Individuals Could Authorise the Sale of their Healthcare Data Under New Senate Bill

New a Senate bill has proposed that individuals should be allowed to permit their healthcare providers to sell their health data and receive financial compensation if their health information is sold to a third party. 

Senate Bill 703, more commonly known as the Oregon Health Information Property Act, is sponsored by Senator Floyd Prozanski (D-Eugene) and has more than 40 co-sponsors. Should it be passed, the bill would see consumers health information treated in a similar way to an individual’s property. Patients would allow them to profit from its sale, much as they would their regular physical possessions.

This bill is a stark change to current legislation. The Health Insurance Portability and Accountability Act (HIPAA) Privacy Rule limits the allowable uses and disclosures of ‘Protected Health Information.’ HIPAA-covered entities are only permitted to use or disclose PHI for purposes related to the provision of treatment, payment for healthcare, or healthcare operations. While there are some exceptions, other uses and disclosures are prohibited unless patients give their explicit consent.

The HIPAA Privacy Rule covers PHI, which is identifiable patient information. If PHI is stripped of information that allows an individual to be identified, it is no longer considered PHI and is no longer subject to Privacy Rule controls. That means that if a HIPAA-covered entity de-identifies PHI, they can then sell that information on for profit. A vast number of organisations would be interested in purchasing the data of healthcare patients, such as research organisations.

The Oregon Health Information Property Act

The Oregon Health Information Property Act has three main components:

1) It would require HIPAA-covered entities and their business associates and subcontractors to obtain a signed authorisation from consumers before they de-identify PHI to sell on to third parties.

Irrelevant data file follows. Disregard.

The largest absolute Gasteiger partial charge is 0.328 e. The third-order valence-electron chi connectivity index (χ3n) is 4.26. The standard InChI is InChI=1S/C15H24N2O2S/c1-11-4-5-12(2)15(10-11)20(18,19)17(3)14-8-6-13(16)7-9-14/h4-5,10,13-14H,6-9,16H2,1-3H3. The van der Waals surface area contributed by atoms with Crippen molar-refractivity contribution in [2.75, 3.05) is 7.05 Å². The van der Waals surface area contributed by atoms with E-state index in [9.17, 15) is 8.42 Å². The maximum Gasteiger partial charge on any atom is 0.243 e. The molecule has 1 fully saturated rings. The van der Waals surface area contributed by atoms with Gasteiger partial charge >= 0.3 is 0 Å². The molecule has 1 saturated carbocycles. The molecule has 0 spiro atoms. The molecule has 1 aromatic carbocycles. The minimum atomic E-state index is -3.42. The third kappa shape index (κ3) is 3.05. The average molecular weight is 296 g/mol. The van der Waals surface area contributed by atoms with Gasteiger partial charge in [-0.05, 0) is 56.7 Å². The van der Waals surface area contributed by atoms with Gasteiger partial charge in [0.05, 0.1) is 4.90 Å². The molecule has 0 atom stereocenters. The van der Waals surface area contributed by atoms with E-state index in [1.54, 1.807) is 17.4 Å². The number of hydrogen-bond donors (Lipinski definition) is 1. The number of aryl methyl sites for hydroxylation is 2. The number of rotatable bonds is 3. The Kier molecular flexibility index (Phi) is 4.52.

2) Consumers could choose if they want to receive payment in exchange for giving the authorisation to allow their health data to be sold.

3) The bill also prevents consumers from being discriminated against for refusing to sign an authorisation or choosing to receive payment.

HIPAA-covered entities can profit from selling de-identified data, so many argue that patients should also be able financially compensated from the sale. However, despite having attracted considerable support, concern has been voiced about the impact of these authorisations.

The bill, in its current form, does not place any limitations on the uses of health data once a patient authorises its sale. Information could, therefore, be used for a wide range of purposes once the patient approves. The organisation purchasing the data may not need to list all of the ways they intend to use the data on the authorisation form.

The bill also makes no distinction between an individual’s protected health information, health information or de-identified data. By signing a form to receive a small payment, consumers would be relinquishing their privacy and essential protections afforded by HIPAA, which could have various unintended repercussions.